n African Security Review - Repatriating Africa's looted billions : asset recovery : feature

Volume 14, Issue 4
  • ISSN : 1024-6029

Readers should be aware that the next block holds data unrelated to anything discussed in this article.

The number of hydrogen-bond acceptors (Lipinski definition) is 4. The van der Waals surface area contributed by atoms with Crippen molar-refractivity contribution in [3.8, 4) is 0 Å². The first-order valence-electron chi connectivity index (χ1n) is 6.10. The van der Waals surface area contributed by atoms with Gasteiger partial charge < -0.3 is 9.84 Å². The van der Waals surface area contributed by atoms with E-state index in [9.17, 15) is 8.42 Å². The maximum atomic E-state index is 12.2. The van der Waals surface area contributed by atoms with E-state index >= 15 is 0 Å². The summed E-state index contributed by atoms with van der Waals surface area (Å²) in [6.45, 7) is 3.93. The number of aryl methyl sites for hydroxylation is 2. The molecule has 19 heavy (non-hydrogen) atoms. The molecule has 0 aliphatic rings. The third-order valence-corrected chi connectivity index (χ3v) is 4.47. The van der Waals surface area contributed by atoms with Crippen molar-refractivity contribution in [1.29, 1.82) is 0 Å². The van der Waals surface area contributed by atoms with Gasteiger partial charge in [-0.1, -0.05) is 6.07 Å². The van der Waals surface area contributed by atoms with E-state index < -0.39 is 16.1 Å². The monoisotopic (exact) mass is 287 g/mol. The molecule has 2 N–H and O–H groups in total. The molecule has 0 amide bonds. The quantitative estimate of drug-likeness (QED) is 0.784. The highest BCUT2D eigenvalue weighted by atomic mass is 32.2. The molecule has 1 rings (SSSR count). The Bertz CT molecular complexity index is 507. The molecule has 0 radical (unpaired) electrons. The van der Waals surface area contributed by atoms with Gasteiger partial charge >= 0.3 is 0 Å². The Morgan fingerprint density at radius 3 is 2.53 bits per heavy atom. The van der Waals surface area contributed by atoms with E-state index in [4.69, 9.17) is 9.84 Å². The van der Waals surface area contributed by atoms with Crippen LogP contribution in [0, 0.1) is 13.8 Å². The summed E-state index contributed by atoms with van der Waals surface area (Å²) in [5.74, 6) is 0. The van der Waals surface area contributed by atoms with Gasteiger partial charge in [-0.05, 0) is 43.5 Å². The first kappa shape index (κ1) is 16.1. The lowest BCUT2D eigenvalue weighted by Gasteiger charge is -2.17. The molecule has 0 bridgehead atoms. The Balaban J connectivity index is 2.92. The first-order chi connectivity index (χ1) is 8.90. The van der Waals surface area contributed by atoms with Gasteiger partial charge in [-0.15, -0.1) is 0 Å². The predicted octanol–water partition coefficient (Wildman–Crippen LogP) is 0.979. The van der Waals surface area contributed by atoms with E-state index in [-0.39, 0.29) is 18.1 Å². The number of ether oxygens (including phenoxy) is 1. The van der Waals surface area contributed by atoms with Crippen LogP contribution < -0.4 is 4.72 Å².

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A recent European Commission report estimated that "stolen African assets equivalent to more than half of the continent's external debt are held in foreign bank accounts". Following the international legal precedent set by the Holocaust Claims Commission in recovering assets stolen from the Jewish people by the Nazi regime, some African leaders have begun to focus on the repatriation of these looted African assets as an important element of anti-corruption efforts. Asset recovery is fraught with the complicity of the banks involved, the navigation of a costly international legal labyrinth and the fact that those most implicated in public looting usually have the most power and influence. This article addresses the history and context of asset recovery on the continent. It traces the experiences of two African states, Kenya and Nigeria, that have attempted to repatriate some of their lost wealth while facing significant obstacles at home and abroad.

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